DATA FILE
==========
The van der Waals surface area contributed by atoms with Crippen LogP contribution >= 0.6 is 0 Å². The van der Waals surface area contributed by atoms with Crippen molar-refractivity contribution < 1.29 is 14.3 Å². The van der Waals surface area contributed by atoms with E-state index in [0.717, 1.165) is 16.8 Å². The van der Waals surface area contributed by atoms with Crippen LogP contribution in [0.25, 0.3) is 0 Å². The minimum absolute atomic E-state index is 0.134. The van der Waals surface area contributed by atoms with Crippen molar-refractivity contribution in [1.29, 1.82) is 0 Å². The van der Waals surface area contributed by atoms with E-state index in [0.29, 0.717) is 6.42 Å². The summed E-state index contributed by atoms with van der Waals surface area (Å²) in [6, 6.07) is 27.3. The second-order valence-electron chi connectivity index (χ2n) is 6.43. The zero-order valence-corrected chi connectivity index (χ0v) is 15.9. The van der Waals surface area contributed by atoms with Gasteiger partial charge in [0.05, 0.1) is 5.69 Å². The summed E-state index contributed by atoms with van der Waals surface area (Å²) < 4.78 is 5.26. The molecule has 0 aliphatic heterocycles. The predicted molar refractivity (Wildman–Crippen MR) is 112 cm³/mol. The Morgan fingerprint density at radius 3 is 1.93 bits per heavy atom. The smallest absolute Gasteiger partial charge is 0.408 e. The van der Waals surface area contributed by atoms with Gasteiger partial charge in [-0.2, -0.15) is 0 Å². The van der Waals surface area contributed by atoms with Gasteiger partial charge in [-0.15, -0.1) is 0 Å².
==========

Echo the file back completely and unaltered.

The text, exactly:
The van der Waals surface area contributed by atoms with Crippen LogP contribution >= 0.6 is 0 Å². The van der Waals surface area contributed by atoms with Crippen molar-refractivity contribution < 1.29 is 14.3 Å². The van der Waals surface area contributed by atoms with E-state index in [0.717, 1.165) is 16.8 Å². The van der Waals surface area contributed by atoms with Crippen LogP contribution in [0.25, 0.3) is 0 Å². The minimum absolute atomic E-state index is 0.134. The van der Waals surface area contributed by atoms with Crippen molar-refractivity contribution in [1.29, 1.82) is 0 Å². The van der Waals surface area contributed by atoms with E-state index in [0.29, 0.717) is 6.42 Å². The summed E-state index contributed by atoms with van der Waals surface area (Å²) in [6, 6.07) is 27.3. The second-order valence-electron chi connectivity index (χ2n) is 6.43. The zero-order valence-corrected chi connectivity index (χ0v) is 15.9. The van der Waals surface area contributed by atoms with Gasteiger partial charge in [0.05, 0.1) is 5.69 Å². The summed E-state index contributed by atoms with van der Waals surface area (Å²) < 4.78 is 5.26. The molecule has 0 aliphatic heterocycles. The predicted molar refractivity (Wildman–Crippen MR) is 112 cm³/mol. The Morgan fingerprint density at radius 3 is 1.93 bits per heavy atom. The smallest absolute Gasteiger partial charge is 0.408 e. The van der Waals surface area contributed by atoms with Gasteiger partial charge in [-0.2, -0.15) is 0 Å². The van der Waals surface area contributed by atoms with Gasteiger partial charge in [-0.15, -0.1) is 0 Å².